SEC investigating S&P's downgrade of U.S. debt: report

Fri Aug 12, 2011 1:40am EDT

The Standard and Poor's building is seen in New York, August 8, 2011. REUTERS/Brendan McDermid

The Standard and Poor's building is seen in New York, August 8, 2011.

Credit: Reuters/Brendan McDermid

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(Reuters) - The U.S. Securities and Exchange Commission (SEC) has asked rating agency Standard & Poor's (S&P) to disclose which employees knew of its decision to downgrade U.S. debt before it was announced last week, the Financial Times said, citing people familiar with the matter.

SEC's move is part of a preliminary examination into potential insider trading, the FT said.

The inquiry was made by the SEC's examination staff, which has oversight of credit rating firms, one person familiar with the matter told the newspaper.

However, the securities regulator is not aware of a leak from an S&P insider, nor was it aware of an aberrational trade, the paper said.

S&P and SEC could not immediately be reached for comment by Reuters.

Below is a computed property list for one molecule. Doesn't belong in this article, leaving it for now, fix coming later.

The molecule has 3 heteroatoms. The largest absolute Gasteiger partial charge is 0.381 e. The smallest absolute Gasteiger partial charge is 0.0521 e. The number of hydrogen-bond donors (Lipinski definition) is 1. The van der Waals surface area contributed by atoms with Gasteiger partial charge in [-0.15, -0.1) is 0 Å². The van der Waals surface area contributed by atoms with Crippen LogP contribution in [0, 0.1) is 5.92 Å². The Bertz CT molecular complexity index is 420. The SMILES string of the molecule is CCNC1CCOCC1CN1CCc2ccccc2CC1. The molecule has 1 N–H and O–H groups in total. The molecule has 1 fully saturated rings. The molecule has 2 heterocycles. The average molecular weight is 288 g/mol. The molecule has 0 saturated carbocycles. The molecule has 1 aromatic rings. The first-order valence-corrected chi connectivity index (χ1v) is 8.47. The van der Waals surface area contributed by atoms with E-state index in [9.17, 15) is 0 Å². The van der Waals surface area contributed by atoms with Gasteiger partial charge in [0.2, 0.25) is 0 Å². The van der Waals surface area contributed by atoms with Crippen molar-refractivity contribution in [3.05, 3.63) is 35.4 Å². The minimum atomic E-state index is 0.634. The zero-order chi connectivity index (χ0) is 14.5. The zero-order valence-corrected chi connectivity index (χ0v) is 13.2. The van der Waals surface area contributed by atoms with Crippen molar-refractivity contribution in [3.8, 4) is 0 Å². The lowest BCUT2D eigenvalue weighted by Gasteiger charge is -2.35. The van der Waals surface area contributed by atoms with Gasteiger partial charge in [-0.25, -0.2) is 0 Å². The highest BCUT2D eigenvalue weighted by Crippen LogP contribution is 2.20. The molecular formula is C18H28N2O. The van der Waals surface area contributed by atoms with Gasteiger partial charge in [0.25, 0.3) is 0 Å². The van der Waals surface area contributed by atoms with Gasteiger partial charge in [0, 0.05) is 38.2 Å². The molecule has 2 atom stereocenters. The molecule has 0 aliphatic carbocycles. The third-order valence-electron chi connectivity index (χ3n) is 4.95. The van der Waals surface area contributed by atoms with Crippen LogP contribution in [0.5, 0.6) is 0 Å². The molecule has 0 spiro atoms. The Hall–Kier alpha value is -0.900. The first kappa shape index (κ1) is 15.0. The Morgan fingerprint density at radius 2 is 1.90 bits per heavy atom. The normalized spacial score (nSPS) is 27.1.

The U.S. Senate Banking committee has begun looking into last week's decision by S&P's to downgrade the U.S. credit rating, a committee aide told Reuters on Monday.

(Reporting by Sakthi Prasad in Bangalore; Editing by David Cowell)

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Comments (3)
cpasteve wrote:
Sounds like a fishing expedition.

Aug 12, 2011 7:12am EDT  --  Report as abuse
Alfred.Brock wrote:
In my opinion, David Beers of Standard and Poor’s is nothing more than an economic terrorist serving the financial interests of his masters at McGraw-Hill. It is my opinion that the board of McGraw-Hill, including Harold McGraw, III is nothing more than a terrorist organization whose main intent in their publishing business is to extract as much money as it can from the public school system and government agencies worldwide by frightening ignorant people, instilling an atmosphere of desperation, spewing the media with misleading information and biased propaganda. All so that they can maintain the weak and fragile structure of their companies in order to continue offering textbooks at exhorbitant prices – like ‘Macmillan/McGraw-Hill Math, Grade 1, Pupil Edition’ – $45.72 (American) What about that?

Aug 12, 2011 7:21am EDT  --  Report as abuse
robertsgt40 wrote:
Would that be the same SEC that sat on their collectives asses for 10yrs(after being tipped off) as Bernie Mad-off with 65billion? Or the same SEC that watched Wall Street and Goldman & Co loot the nation with the crap they called “investments”? Keystone Cops come to mind.

Aug 15, 2011 3:07pm EDT  --  Report as abuse
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